Part 3.1 Implement the Heap‐Sort algorithm as a sorting approach for a collection of generic type objects. Use an instance of the MinHeap<D,K> class as a core mechanism producing the next smallest element during the solution construction process. Remember that the algorithm consists of two parts: the binary heap construction and the iterative extraction of the top most elements. The corresponding sorting function must be encapsulated within a new class named “HeapSort” and implement the already provided ISorter interface. This will require you to give specific implementation for the expected public void Sort<T>(T[] sequence, IComparer<T> comparer) where T : IComparable<T> method of the interface. The class must have only a default constructor. You are allowed to

add any extra private methods and attributes if necessary. The new class should be placed into the Project02 subfolder of the attached .NET framework project.

The coding part for this task should rely on the theoretical insights that have been previously discussed during the lectures and are presented in the corresponding lecture notes. You may further read Chapter 9.4 of the SIT221 course book “Data structures and algorithms in Java” to strengthen your understanding, but the version discussed there assumes in‐place sorting which is likely impossible in case of this task as you are to address the binary heap externally. Therefore, your algorithm will probably use an auxiliary array to store intermediate results of

sorting, thus require extra ???? space.

HINT: You will likely need to create a private class within the HeapSort class with the goal to convert the IComparer<T> comparer provided as an argument to the Sort method into another (new) one that deals with comparison of two IHeapifyable<D,K> elements. This is required since the MinHeap<D,K> class accepts only an IComparer<IHeapifyable<D,K>> based comparator. You should adopt the example provided in part 1 of the assignment to cope with this problem. The Runner project contains the HeapSort_Test class designed to help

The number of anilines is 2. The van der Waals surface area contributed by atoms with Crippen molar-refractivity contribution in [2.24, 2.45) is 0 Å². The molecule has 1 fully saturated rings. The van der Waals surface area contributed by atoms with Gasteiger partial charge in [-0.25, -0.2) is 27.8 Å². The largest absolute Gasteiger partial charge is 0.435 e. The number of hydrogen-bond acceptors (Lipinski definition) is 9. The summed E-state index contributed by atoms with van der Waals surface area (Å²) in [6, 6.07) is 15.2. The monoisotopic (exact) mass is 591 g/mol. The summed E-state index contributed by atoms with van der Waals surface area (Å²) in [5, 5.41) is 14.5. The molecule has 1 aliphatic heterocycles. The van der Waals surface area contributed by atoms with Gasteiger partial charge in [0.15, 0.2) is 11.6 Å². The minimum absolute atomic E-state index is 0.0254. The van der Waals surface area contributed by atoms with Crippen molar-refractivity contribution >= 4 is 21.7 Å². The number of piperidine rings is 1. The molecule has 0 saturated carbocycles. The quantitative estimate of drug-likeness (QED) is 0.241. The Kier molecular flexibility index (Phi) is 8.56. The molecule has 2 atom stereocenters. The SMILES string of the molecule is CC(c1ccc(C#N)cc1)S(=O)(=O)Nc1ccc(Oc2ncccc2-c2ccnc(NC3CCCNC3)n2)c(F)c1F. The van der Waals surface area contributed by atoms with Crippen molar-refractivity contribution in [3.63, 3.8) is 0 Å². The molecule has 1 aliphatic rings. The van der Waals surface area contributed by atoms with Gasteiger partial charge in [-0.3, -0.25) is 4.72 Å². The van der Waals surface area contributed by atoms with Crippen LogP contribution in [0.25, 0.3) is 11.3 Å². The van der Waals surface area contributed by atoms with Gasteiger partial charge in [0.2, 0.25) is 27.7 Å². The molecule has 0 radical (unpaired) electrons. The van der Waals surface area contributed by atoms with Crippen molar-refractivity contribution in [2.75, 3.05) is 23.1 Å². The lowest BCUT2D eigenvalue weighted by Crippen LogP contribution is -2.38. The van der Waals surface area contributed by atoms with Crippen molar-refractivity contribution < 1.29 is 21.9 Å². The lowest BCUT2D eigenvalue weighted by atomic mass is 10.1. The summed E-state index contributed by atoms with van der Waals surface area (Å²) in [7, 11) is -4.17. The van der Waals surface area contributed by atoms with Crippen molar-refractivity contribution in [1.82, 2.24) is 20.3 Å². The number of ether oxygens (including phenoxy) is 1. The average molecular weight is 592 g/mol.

you with testing the Heap‐Sort algorithm.

**Part 3.2** People of Horsham are seeking your help. The issue is that long time ago their town and its surrounding roads were designed based on a two‐dimensional grid of square cells. This forces the citizens to walk in the town strictly in one of four directions: west, east, south, or north. You may imagine that for each pair of integers ?, ? there is a grid point in the town with coordinates ??, ?? and you are currently stand at the grid point ???, ??? as a starting point. You want to get home to the grid point ???, ???. Generally, if you are at ??, ??, you can do a step to one of the four neighbouring grid points: ?? ? 1, ??, ??, ? ? 1?, ?? ? 1, ??, or ??, ? ? 1?. Each step takes roughly one second. Clearly, the way to home may take a while

and be quite tedious.